“Food security in a world of natural resource scarcity”

Infographic: Food Security in a World of Growing Natural Resource Scarcity (February 2014)

Infographic: Highlights of the study “Food Security in a World of Growing Natural Resource Scarcity (February 2014)”

International Food Policy Research Institute (IFPRI) published a new report today that measures the impacts of agricultural innovation on farm productivity, prices, hunger, and trade flows as we approach 2050 and identifies practices which could significantly benefit developing nations.

The book, “Food Security in a World of Natural Resource Scarcity: The Role of Agricultural Technologies“, examines 11 agricultural practices and technologies and how they could help farmers around the world improve the sustainability of growing three of the world’s main staple crops – maize, rice, and wheat.

Using DSSAT Cropping Systems Model and IMPACT International Food Trade Model, the study pinpoints the agricultural technologies and practices that can most significantly reduce food prices and food insecurity in developing nations. For each of half-degree (30 arc-minute; about 60 km resolution) grid cells across global crop land area, authors simulated the growth and yield of three crops (wheat, maize, and rice) for 40-year period sequentially under two climate change scenarios, with and without 11 agricultural innovations: crop protection, drip irrigation, drought tolerance, heat tolerance, integrated soil fertility management, no-till farming, nutrient use efficiency, organic agriculture, precision agriculture, sprinkler irrigation, and water harvesting. These crop model-estimated yield impacts were used in the IMPACT model to assess the technologies’ potential impact on global/regional/country-level trade, economy, nutrition, and food security.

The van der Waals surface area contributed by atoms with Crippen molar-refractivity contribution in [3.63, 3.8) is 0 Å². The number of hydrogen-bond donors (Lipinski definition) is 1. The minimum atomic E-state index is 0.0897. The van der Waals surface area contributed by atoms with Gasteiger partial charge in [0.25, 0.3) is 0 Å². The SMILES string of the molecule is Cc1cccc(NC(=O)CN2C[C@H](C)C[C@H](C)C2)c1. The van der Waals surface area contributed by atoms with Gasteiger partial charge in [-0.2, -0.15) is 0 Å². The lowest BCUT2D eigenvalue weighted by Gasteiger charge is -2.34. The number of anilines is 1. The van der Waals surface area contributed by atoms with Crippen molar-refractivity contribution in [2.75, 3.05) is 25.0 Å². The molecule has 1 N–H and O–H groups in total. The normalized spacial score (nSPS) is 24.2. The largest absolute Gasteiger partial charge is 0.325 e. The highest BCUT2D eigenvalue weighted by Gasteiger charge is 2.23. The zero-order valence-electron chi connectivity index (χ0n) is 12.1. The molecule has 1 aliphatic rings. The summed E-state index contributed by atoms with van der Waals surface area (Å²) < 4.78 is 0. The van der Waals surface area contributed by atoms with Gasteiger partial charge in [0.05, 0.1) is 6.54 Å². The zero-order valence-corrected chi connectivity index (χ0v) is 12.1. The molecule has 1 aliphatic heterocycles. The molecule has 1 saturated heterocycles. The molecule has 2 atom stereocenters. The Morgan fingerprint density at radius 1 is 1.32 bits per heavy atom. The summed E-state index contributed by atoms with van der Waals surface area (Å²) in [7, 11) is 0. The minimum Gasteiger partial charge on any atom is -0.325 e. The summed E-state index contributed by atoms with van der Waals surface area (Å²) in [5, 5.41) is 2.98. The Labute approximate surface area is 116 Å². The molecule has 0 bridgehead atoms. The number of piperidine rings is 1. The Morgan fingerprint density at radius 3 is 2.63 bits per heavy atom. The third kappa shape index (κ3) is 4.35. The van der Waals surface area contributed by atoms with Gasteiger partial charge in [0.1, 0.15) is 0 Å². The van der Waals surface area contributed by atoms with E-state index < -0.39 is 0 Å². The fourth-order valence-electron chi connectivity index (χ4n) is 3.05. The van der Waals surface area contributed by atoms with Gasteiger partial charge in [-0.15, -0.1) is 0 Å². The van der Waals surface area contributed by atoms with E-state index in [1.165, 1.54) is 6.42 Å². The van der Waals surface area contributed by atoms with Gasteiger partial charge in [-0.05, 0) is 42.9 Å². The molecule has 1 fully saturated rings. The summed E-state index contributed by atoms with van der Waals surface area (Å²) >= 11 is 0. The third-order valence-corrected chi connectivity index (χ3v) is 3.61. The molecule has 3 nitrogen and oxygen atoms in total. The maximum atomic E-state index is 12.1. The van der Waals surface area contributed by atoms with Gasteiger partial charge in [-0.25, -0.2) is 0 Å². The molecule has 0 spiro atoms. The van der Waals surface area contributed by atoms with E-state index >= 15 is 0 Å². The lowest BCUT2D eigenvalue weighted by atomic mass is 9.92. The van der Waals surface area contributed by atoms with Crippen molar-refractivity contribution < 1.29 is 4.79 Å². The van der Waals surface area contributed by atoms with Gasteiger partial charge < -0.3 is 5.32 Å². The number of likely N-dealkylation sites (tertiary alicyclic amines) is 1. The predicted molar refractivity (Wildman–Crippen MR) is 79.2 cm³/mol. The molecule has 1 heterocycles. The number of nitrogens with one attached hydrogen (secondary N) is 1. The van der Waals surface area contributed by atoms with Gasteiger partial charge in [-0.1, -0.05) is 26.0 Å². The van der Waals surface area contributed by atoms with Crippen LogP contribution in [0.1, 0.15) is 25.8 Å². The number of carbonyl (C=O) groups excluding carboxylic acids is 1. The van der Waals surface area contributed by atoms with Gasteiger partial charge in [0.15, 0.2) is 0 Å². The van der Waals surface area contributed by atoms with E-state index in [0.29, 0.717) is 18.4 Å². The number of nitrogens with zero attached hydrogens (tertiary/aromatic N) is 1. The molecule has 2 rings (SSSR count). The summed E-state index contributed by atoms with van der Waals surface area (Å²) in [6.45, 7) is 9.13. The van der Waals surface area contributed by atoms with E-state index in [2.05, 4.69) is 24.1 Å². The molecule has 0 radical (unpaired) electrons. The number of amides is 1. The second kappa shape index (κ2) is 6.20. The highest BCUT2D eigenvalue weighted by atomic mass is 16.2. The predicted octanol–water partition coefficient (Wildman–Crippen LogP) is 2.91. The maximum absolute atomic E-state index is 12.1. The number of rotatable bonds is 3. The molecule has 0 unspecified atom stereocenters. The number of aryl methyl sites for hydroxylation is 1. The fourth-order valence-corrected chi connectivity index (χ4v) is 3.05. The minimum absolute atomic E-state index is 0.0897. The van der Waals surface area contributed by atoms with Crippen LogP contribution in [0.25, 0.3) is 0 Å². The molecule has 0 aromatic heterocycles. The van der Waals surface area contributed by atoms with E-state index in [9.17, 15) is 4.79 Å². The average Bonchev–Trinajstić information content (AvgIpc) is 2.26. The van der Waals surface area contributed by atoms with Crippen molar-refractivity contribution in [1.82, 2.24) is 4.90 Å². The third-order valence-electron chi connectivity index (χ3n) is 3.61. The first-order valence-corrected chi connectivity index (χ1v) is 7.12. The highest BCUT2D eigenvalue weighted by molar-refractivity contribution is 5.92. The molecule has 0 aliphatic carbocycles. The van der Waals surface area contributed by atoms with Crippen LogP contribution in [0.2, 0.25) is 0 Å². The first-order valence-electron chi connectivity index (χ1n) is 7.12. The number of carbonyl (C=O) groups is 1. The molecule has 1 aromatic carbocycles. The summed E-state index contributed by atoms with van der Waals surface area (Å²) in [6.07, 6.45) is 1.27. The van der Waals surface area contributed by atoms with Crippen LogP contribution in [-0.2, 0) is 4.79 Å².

Findings from the book indicate:

  • No-till farming alone could increase maize yields by 20 percent, but also irrigating the same no-till fields could increase maize yields by 67 percent in 2050.
  • Nitrogen-use efficiency could increase rice crop yields by 22 percent, but irrigation increased the yields by another 21 percent.
  • Heat-tolerant varieties of wheat could increase crop yields from a 17 percent increase to a 23 percent increase with irrigation.

The study also highlights three key areas for investments prioritizing effective technology use:

  • Increasing crop productivity through enhanced investment in agricultural research
  • Developing and using resource-conserving agricultural management practices such as no-till farming, integrated soil fertility management, improved crop protection, and precision agriculture
  • Increasing investment in irrigation
Try online tool “Agritech Toolbox” visualizing the study’s findings Visit IFPRI’s Online Pressroom to download the report


About Jawoo Koo

Research Fellow at International Food Policy Research Institute (IFPRI), Washington, DC. Working on the meso-scale crop systems modeling applicaitons for Sub-Saharan Africa region.

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